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Old 12th September 2006, 03:56 PM   #1
Linda
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Default Elements Of Great Websites

A list of essential elements of the website....

"Websites are designed to grab user's attention. Main page of the site should not overload the user with heavy text. Break up the text in small paragraphs. Clearly label topics in bold or italics. Try to minimize the scrolling on the first page. Create jump links from the main page "read more." Remember that most users stay on the website for less than a minute."

Catch it @ http://www.smallbusinessbrief.com/ar...nt/006355.html

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Old 3rd October 2006, 01:52 AM   #2
Kelvin
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Question Main Elements of a Great Website

Hi Linda,

Besides design features, what do you think are the required website elements?
I can think of good content, look and feel, easy navigation (part of design feature), but anything else?

What about accessibility?

Thanks!

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Old 3rd October 2006, 11:53 AM   #3
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Nice article,some very good points as always.

cheers

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Old 3rd October 2006, 11:53 AM   #4
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Id say good usability is one of the more important groups of features all websites should have. If a user cannot figure out how to use a site or if it is just too complicated, they will not waste their time.

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Old 10th October 2006, 08:24 AM   #5
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This is a thin article but highlights a few things that should be considered. I take a look at some of these points below:

Meta Keywords are Less Important than Contextual Keywords
One thing to consider is the issue of meta keywords. Google doesn't factor them in search engine results any more. You can check with Matt Cutts on this. The use of keywords should by any account be integrated into the document content, be they in the page title, introductory paragraph, main content headings or links. When selecting keywords don't try to include every major keyword for your company and stick it on every page because it may hurt your search engine results. The best thing is to decide what each page of your site is focused on and use it to feature two or three keywords prominently and contextually and your results will be better. It is in fact better from a conversions standpoint if a person gets to a deep page from a search that answers their question than a main page that tries to be all things to all people.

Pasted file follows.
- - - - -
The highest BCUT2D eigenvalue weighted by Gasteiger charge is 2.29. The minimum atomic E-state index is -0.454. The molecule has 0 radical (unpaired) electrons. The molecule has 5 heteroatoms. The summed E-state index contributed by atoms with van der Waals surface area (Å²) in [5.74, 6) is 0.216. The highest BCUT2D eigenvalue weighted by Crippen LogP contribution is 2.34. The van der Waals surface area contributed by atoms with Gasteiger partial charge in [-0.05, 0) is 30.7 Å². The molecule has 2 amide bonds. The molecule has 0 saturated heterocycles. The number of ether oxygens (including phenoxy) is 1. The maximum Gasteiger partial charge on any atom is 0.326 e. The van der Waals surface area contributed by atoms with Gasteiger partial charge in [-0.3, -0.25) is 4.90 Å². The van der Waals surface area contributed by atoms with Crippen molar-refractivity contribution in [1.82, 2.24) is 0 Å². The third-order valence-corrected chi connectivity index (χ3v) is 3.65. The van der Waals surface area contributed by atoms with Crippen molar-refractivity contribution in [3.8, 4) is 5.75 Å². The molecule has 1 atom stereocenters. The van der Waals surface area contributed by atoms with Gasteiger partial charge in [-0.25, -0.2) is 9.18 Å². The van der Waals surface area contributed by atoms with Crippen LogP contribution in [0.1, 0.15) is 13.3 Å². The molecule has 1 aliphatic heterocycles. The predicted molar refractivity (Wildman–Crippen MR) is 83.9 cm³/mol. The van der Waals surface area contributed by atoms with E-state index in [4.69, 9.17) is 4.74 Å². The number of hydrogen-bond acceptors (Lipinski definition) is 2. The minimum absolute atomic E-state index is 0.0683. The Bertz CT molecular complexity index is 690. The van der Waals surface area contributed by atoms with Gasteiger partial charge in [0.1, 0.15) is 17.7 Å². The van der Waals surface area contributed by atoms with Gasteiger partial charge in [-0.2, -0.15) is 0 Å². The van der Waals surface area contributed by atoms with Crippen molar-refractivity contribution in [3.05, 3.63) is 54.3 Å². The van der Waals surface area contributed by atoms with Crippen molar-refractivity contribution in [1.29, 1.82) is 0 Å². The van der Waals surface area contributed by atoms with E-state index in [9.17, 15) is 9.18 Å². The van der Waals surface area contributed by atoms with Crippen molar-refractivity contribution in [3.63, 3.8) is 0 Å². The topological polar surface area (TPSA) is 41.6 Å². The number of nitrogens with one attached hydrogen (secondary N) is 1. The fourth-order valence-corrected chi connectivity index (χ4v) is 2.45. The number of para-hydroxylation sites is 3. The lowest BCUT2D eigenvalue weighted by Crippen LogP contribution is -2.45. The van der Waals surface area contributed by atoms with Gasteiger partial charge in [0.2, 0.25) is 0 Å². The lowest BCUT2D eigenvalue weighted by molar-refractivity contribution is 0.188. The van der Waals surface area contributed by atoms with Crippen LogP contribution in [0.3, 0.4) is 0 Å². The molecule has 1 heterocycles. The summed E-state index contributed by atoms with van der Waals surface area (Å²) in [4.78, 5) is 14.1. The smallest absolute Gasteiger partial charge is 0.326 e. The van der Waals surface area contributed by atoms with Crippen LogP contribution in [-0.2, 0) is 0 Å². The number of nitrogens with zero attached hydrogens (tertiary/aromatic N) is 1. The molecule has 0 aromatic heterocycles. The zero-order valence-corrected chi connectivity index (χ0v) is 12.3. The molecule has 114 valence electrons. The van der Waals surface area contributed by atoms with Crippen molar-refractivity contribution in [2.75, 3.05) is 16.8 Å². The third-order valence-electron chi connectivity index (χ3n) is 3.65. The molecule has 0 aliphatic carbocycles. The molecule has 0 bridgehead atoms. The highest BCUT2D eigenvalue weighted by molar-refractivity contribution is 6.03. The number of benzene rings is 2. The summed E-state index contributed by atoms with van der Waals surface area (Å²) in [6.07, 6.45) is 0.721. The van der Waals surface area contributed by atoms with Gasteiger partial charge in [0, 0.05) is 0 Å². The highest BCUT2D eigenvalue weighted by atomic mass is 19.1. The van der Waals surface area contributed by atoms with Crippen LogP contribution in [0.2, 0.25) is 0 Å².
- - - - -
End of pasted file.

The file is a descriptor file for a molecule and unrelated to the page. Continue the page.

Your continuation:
Leave Out the Kitchen Sink
The main page of a website should not be the catchall page. I have run into this with far too many of my clients where they want to have everything somehow featured on the main page of the site. This is neither practical or functional as people balk at too many choices and the lack of focus will potentially lower search ranking as there is no way to make one or two keywords strong when you only have a little 10 word paragraph for each section of your site.

A Collection of Single Pages not a Book
I read in modern marketer, Seth Godin's eBook, "Knock Knock" that websites should be a collection of pages, each of which have a primary function vs. a directory of interconnected pages that never get to asking your visitor what to do. What he means is that each page on a business website should offer a clear choice and of two or three options not twenty. If neither choice works they may hit the back button but for those who find a choice that they want to make they will feel that it was an easy one and that has brought them closer to their goal.

Accessibility is Usability (for the differently abled)
On Kelvin's point about accessibility, I actually believe that sites designed to be accessible fall under usability as it will be usable by most, if not all users. In addition designing sites for accessibility have search engine advantages because of the use of title, alt, and long description attributes to describe links and images. This allows for the placement of additional, helpful keywords that may be used in the site index.

Be Careful of Claims of Universal Truths
The article author also suggests that there are universalities that dictate the way people view a site. This is not correct. If you read Jakob Neilsen or Steve Krug you will understand that people view pages differently based on the type of site.